Wearable Pi Zero Camera from Adafruit

Over in a land of palm trees and breezy sunsets, Adafruit’s Noe Ruiz has been making things. (My Noe story: I waltzed up to him in the Adafruit factory once, grabbed his hand, pumped his arm up and down and said: “SO good to see you again. How’s your brother?” He looked deeply confused. Turns out we’d never met; I’d just recognised him, and his brother Pedro, from YouTube. I’m still red with embarrassment a couple of years later.)

Anyway. Camera.

adafruit camera_hero-lanyard

This build‘s a great project for those of you with access to a 3d printer. It’s a teeny-weeny wearable camera which you can program to take a continuous stream or (more fun) use to take a time-lapse recording of your day.

Sample time-lapse output was showcased on Adafruit’s 3d Thursday Hangout. You can see some here:

Wearable cameras are fun – they’re great for recording events like parties or weddings, for keeping a record of holidays, or for dedicated diarists. They’ve also got a more serious side; there’s plenty of research available on using wearable cameras to aid people with memory impairments, not only acting as a piece of bionic memory, but also supporting the brain’s ability to build memories by enabling it to review material.

This being an Adafruit project, it’s documented down to the tiniest detail; there are even instructions to build the device using other models of Raspberry Pi if you haven’t got your hands on a Zero yet. (Good news: Zero availability at the four distributors, Pimoroni, The Pi Hut, Adafruit and Micro Center, is much improved, with stock appearing at each location weekly now – sign up to their newsletters to be notified when stock arrives.)

camera_test-circuit

Adafruit have made files for your 3d printer available, and they’ve provided a ready-to-download SD card image for the project along with instructions on rolling your own if you want a bit more of a challenge. You’ll find an easy-to-follow wiring tutorial, and a user-guide.

Big thanks are due to Philip Burgess and both Ruiz brothers. We loved the whole thing: it’s a brilliant project, a perfect write-up, and it offers so much opportunity for expansion. Thanks all!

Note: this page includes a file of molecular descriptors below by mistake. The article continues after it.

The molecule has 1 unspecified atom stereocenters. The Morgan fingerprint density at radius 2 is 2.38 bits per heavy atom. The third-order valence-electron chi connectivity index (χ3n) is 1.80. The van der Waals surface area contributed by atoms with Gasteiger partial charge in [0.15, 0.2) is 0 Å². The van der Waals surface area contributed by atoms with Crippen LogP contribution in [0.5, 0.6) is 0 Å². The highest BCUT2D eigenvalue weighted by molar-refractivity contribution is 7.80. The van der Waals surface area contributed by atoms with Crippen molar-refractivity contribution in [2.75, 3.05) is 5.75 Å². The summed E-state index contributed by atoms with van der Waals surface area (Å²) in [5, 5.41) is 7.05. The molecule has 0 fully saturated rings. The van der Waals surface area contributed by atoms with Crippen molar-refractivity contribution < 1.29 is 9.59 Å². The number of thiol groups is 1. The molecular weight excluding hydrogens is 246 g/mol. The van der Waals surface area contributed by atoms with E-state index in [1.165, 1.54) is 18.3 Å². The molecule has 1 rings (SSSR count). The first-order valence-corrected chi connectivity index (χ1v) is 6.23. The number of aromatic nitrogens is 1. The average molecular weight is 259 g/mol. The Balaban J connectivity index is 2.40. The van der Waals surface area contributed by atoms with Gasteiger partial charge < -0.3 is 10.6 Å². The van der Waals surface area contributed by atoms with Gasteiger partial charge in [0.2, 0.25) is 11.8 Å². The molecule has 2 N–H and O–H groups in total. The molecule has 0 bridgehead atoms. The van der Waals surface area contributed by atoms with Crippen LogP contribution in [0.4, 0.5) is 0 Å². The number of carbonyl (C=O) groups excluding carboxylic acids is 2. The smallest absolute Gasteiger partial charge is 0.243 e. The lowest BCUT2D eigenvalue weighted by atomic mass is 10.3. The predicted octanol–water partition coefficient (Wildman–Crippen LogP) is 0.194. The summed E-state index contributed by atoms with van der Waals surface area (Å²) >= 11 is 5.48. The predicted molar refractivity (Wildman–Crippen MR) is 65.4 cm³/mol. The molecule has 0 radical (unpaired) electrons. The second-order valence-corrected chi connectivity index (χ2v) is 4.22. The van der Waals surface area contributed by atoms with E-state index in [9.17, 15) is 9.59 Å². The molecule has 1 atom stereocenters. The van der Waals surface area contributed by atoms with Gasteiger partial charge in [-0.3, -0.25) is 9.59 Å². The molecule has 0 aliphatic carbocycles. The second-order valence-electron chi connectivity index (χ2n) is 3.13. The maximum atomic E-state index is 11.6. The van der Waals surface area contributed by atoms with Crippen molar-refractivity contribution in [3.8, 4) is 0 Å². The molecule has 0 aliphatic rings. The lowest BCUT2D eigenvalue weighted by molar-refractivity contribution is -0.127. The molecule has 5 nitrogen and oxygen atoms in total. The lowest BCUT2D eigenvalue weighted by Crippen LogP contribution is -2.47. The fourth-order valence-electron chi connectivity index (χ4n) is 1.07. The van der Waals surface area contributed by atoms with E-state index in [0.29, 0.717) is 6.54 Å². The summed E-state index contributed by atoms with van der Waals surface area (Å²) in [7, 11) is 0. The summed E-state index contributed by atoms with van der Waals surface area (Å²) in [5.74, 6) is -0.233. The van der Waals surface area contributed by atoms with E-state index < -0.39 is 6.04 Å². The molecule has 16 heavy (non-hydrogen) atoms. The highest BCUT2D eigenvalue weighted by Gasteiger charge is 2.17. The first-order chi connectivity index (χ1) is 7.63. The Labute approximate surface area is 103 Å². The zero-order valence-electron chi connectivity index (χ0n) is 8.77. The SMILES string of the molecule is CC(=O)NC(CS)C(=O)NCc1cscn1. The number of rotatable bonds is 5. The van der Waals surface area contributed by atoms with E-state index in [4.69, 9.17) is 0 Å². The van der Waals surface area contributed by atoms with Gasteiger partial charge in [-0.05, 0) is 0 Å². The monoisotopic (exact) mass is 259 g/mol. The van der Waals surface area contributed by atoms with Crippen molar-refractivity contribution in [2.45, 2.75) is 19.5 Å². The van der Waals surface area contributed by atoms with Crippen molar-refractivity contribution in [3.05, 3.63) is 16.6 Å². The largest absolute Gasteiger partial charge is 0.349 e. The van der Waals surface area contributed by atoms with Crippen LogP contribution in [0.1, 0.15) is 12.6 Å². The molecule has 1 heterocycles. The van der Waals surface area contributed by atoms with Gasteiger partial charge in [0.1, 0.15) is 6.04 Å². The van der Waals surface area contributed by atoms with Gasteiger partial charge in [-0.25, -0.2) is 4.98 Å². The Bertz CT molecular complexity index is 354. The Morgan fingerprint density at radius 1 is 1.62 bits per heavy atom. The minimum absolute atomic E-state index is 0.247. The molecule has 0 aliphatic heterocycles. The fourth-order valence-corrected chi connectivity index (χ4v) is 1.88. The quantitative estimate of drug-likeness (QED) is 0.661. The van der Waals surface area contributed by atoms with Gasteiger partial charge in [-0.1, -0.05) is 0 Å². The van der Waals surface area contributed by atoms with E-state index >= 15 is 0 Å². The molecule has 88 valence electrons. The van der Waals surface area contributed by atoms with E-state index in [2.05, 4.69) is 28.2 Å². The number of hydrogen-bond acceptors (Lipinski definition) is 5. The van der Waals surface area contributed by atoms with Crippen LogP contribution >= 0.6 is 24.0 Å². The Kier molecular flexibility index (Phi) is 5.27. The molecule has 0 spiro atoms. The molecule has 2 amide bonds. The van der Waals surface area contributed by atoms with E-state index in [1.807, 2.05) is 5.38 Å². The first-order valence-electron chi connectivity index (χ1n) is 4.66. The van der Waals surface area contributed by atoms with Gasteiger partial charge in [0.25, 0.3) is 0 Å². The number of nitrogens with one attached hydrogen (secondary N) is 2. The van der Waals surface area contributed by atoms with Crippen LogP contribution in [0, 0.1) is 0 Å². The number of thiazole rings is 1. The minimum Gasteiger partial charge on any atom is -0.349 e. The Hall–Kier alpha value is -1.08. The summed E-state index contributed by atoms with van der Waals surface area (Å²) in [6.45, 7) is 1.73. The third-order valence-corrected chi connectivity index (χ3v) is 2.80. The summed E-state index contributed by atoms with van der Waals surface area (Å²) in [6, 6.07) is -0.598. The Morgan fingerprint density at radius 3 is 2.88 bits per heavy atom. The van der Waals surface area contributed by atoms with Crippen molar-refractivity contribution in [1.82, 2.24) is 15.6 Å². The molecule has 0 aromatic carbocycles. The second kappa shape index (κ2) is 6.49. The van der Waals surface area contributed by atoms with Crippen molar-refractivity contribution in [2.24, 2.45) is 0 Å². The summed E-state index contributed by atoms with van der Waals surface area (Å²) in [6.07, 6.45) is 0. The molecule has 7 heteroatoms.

13 comments

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Neat project (kind of like a self-contained https://thepihut.com/products/zeroview ), but with only 2 hours battery life, I’m not sure how suitable it is for “take a time-lapse recording of your day”.

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I’m sure they could squeeze a little longer by doing away with the booster circuit and running it all straight from the battery, although 2 hours from a 500mah battery is about right.

It is neat though, would make for a nice dash cam project

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Can we somehow harness the power of hamsters to make this battery last longer, Liz?

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Looks like 2 hours of battery life, might try to make this at home, if I can find the the time though!

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Nice post, Ms. Liz.

I agree that Pi Zero stock is showing up weakly. Very weakly :)

I know that the Foundation is working hard on fixing the Zero drought, but we’re still dying of thirst out here.

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Not a problem here at the local Micro Center near my house – they have 10+ in stock. Woo hoo, my bird cam project is now officially a go! Hopefully they can maintain stock for the other projects on my list of todos: PiCopter, home automation, Kodi, ….

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That is a real help for people who suffer from short term memory loss.

Run time could be extended by using an external battery pack.

Richard

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Are hamsters wearable? … Ok. But hamster wheels?

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For the battery life issue, maybe it’s possible to create a little hw timer to fire up the pi whenever it’s needed for a time laps photo and then shutdown till the next time laps photo. This thing can actually be very usefull for many people if it time lapses a whole day

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http://blog.pimoroni.com/zero-lipo/ has some great info on battery run-times.

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Solar for your dash cams

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What is the max number of frames per second this can support? Is it possible to create video with this?

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